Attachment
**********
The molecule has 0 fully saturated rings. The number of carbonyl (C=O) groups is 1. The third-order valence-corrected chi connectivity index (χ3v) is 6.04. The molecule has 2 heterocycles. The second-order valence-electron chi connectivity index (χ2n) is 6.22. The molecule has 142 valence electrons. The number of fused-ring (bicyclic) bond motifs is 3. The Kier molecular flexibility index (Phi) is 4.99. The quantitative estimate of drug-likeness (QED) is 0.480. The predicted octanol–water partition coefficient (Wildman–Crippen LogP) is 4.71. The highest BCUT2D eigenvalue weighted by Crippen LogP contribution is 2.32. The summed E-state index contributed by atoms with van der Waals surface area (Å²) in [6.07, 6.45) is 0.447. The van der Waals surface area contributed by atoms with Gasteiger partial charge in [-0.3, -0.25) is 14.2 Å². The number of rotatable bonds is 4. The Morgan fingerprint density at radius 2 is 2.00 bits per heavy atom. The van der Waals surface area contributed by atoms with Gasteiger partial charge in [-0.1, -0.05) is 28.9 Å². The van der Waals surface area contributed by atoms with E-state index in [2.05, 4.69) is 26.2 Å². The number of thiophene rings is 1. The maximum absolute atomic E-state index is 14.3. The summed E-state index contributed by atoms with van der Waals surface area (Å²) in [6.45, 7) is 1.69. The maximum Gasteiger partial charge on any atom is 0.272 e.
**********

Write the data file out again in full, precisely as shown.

The molecule has 0 fully saturated rings. The number of carbonyl (C=O) groups is 1. The third-order valence-corrected chi connectivity index (χ3v) is 6.04. The molecule has 2 heterocycles. The second-order valence-electron chi connectivity index (χ2n) is 6.22. The molecule has 142 valence electrons. The number of fused-ring (bicyclic) bond motifs is 3. The Kier molecular flexibility index (Phi) is 4.99. The quantitative estimate of drug-likeness (QED) is 0.480. The predicted octanol–water partition coefficient (Wildman–Crippen LogP) is 4.71. The highest BCUT2D eigenvalue weighted by Crippen LogP contribution is 2.32. The summed E-state index contributed by atoms with van der Waals surface area (Å²) in [6.07, 6.45) is 0.447. The van der Waals surface area contributed by atoms with Gasteiger partial charge in [-0.3, -0.25) is 14.2 Å². The number of rotatable bonds is 4. The Morgan fingerprint density at radius 2 is 2.00 bits per heavy atom. The van der Waals surface area contributed by atoms with Gasteiger partial charge in [-0.1, -0.05) is 28.9 Å². The van der Waals surface area contributed by atoms with E-state index in [2.05, 4.69) is 26.2 Å². The number of thiophene rings is 1. The maximum absolute atomic E-state index is 14.3. The summed E-state index contributed by atoms with van der Waals surface area (Å²) in [6.45, 7) is 1.69. The maximum Gasteiger partial charge on any atom is 0.272 e.